Part 1: Content • Simple Elements • Address Number • Street Name • Building, Floor, & Unit • Intersection • Landmark Name • Larger-Area • Postal Address • Complex Elements • Address Attributes
Address Number Elements • Prefix: B317 Main Street • Number: 123 Main Street • Suffix: 123 1/2 Main Street
Street Name Elements • Pre-modifier: Old North B Street • Pre-directional: North Main Street • Pre-type: Avenue A • Name: Main Street • Post-type: Main Street • Post-directional: Main Street North • Post-modifier: B Street Extended
Building, Floor, Unit • Building Type • Building ID • Floor Type • Floor ID • Unit Type • Unit ID Building 12, Mezzanine Level, Suite 200
Separator and Landmark Elements • Separator Element • Fifth Street and Main Street (intersection) • 100 – 199 Main Street (range) • Landmark Name • Statue of Liberty • Galleria Mall • Winona Park Elementary School
Larger-Area Elements • Community (Urbanization) Place Name • Municipality Place Name • USPS Place Name • County • State • ZIP Code • ZIP+4 • Nation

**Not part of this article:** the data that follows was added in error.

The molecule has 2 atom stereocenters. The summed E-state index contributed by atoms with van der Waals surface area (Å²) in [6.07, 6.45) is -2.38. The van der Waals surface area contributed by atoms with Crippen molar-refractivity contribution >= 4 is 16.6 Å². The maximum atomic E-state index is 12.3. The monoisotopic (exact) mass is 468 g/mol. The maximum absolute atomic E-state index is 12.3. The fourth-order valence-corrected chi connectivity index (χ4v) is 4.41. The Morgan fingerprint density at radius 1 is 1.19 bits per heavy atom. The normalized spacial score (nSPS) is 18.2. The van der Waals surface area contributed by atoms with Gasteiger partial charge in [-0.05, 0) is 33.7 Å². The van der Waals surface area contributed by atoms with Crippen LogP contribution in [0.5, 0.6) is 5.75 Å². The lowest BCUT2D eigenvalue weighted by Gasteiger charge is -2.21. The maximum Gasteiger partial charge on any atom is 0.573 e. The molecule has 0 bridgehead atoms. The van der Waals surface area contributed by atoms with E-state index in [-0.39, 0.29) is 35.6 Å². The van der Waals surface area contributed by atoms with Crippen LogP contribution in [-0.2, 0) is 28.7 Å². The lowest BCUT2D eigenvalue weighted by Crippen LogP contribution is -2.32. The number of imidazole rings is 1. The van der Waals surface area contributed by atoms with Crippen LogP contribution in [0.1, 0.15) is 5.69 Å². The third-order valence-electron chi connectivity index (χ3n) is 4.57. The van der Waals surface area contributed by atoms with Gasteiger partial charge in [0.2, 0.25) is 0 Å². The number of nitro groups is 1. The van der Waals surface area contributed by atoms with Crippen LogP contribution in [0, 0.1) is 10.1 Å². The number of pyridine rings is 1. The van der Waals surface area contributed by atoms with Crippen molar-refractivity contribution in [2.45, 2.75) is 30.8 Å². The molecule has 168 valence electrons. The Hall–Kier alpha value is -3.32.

Postal Address Elements • Postal Box Type, Postal Box ID • Postal Group Type, Postal Group ID • USPS General Delivery Point • PO Box 6943 • RR 1, Box 27 • CMR 4, Box 2 (overseas military) • General Delivery
Complex Elements • Complete Address Number • Complete Street Name • Building, Floor, Unit • Complete Occupancy Identifier • Address Range • Complete Feature Address • Place Name • Place State Zip
Address Attributes • Address ID • Descriptive Attributes • Address Class • Address Feature Type • Lifecycle Status • Address Status (official, alias) • Address Range Type • Location Description
Address Attributes (continued) • Location Attributes • Address X Coordinate • Address Y Coordinate • US National Grid Coordinate • Address Z Value • Latitude • Longitude • Address Lineage Attributes • Starting Date for Address Status • Ending Date for Address Status • Address Direct Source • Address Authority • FIPS Identifiers for Addressing Authority
Address Attributes (continued) • Address Quality Elements • Parity • Address Scheme Origin • Address Scheme Axes • Street Sequence • Street Name Group
Comment SummaryPart One: Content • 97 comments • Additional content elements • Lat-long, z-value, parity, land use • Abbreviations • Extensive discussion, trade-off on quality • More information on implementation • Will create an Implementation Guide • Clarifications and Definitions • Glossary • Spanish Syntax • Consistent use of Spanish elements
Part 2: Classification • Classes Defined by Syntax • Classes defined by their data elements and the order in which they are arranged • Four Classes • Thoroughfare Address • Landmark Address • Postal Address • General Address